The birth of neutrinos astronomy

Approximately two to three hours before the visible light from SN 1987A reached Earth, a burst of neutrinos was observed at three separate neutrino observatories. In total 25 neutrinos were detected during this event: 12 recorded in Kamiokande II observatory (Japan), 8 found with the IMB (Irvine–Michigan–Brookhaven) detector (U.S.), and 5 detected by Russian Baksan Neutrino Observatory. Detecting 25 neutrinos in a very short lapse of time was a significant increase from the previously observed background level. Indeed, soon it was clear that the neutrinos were actually emitted from SN 1987A. The neutrino emission occurs simultaneously with core collapse, but preceding the emission of visible light. Transmission of visible light is a slower process that occurs only after the shock wave reaches the stellar surface.

This was the first time neutrinos from a supernova were observed directly. The most important implication of this observation was the confirmation of the hydrodynamic core collapse of the massive star. Indeed, these observations were consistent with theoretical supernova models in which 99% of the energy of the collapse is radiated away in the form of neutrinos. The analysis also suggested that the star collapsed into a neutron star but not further collapse to a black hole occurred. However, till date, the predicted neutron stars has not been detected in SN 1987A.

The detection of neutrinos from the explosion of SN 1987A marked the beginning of neutrino astronomy. As all the neutrino observatories were located in the northern hemisphere, this meant that the detected neutrinos were found after passage through the Earth. Masatoshi Koshiba was awarded the Nobel Prize in 2002 in recognition for the first detection of neutrinos from a celestial object other than the Sun. The 2002 Nobel Prize in Physics was shared with Riccardo Giacconi for X-ray astronomy and Raymond Davis Jr. for solar neutrinos.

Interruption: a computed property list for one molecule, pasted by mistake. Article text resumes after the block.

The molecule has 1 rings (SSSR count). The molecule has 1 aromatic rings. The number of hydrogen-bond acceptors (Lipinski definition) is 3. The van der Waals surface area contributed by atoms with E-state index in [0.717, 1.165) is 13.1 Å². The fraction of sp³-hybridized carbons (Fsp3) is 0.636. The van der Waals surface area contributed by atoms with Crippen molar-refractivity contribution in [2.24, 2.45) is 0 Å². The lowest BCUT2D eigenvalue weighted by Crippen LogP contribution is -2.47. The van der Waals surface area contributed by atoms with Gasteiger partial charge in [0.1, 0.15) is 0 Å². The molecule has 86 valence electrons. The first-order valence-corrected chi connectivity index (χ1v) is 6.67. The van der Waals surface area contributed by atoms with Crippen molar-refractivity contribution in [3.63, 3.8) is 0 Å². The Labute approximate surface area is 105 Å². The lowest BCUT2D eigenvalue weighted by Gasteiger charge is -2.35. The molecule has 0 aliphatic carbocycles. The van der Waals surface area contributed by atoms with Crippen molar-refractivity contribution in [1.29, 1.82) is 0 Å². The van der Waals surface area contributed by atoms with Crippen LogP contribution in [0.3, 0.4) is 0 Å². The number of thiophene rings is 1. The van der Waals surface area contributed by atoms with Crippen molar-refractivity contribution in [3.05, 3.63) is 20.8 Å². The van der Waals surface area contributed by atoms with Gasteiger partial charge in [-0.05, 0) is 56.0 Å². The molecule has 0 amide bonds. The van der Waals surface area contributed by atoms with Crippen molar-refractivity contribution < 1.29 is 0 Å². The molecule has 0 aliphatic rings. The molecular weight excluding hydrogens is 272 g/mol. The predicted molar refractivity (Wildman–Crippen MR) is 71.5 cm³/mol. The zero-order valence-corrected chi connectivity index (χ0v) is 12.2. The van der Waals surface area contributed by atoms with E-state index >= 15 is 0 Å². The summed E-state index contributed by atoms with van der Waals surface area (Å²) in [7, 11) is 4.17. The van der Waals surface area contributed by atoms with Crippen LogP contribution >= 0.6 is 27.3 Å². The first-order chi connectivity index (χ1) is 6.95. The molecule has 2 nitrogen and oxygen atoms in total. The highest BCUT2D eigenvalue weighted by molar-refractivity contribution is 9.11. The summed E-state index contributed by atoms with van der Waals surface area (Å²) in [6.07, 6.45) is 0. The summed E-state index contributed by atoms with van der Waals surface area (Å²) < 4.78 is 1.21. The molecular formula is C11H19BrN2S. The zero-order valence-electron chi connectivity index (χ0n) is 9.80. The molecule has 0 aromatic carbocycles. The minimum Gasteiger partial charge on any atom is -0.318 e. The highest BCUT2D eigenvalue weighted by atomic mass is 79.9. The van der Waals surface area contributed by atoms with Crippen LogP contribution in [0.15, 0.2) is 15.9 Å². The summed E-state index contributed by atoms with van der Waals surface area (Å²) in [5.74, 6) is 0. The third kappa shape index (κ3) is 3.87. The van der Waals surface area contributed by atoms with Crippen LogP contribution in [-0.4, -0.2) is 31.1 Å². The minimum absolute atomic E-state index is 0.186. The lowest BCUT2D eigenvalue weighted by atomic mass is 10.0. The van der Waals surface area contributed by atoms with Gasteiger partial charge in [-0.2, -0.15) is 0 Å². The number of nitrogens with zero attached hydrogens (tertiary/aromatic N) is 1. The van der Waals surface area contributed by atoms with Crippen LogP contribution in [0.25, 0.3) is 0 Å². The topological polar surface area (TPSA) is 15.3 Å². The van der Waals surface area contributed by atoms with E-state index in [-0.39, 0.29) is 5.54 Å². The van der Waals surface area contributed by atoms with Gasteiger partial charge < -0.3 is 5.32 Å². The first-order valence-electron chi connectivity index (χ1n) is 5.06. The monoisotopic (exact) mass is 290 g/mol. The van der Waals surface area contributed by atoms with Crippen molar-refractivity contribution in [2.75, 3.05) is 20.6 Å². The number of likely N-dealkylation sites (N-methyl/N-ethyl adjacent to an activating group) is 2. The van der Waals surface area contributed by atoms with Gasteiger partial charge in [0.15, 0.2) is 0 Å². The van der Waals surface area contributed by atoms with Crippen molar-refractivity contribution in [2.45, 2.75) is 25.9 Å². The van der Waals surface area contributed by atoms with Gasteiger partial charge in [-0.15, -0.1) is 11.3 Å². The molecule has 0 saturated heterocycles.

SN 1987A as seen today

30 years after the explosion, the remnants of the SN 1987A are still monitored in all wavelengths. An optical spectrum of the object will reveal a very prominent emission coming from ionized hydrogen (H-alpha). This feature is also seen using narrow-band images, as SN 1987A appears as a small “pink” blob. Figure 9 shows as example the optical spectrum of SN 1987A obtained in March 2016 by the Global Jet Watch project.

Figure 9. Optical spectrum of the remnant of the SN 1987A obtained using a 0.5m telescope of the Global Jet Watch project. It is a single 3000 seconds exposure obtained in March 2016 as part of a sequence that have been taken to monitor changes in this object. Credit: Global Jet Watch project, http://www.globaljetwatch.net, Acknowledgment: Steve Lee (AAO).

Figure 9. Optical spectrum of the remnant of the SN 1987A obtained using a 0.5m telescope of the Global Jet Watch project. It is a single 3000 seconds exposure obtained in March 2016 as part of a sequence that have been taken to monitor changes in this object. Credit: Global Jet Watch project, http://www.globaljetwatch.net, Acknowledgment: Katherine Blundell (Oxford Un.) and Steve Lee (AAO).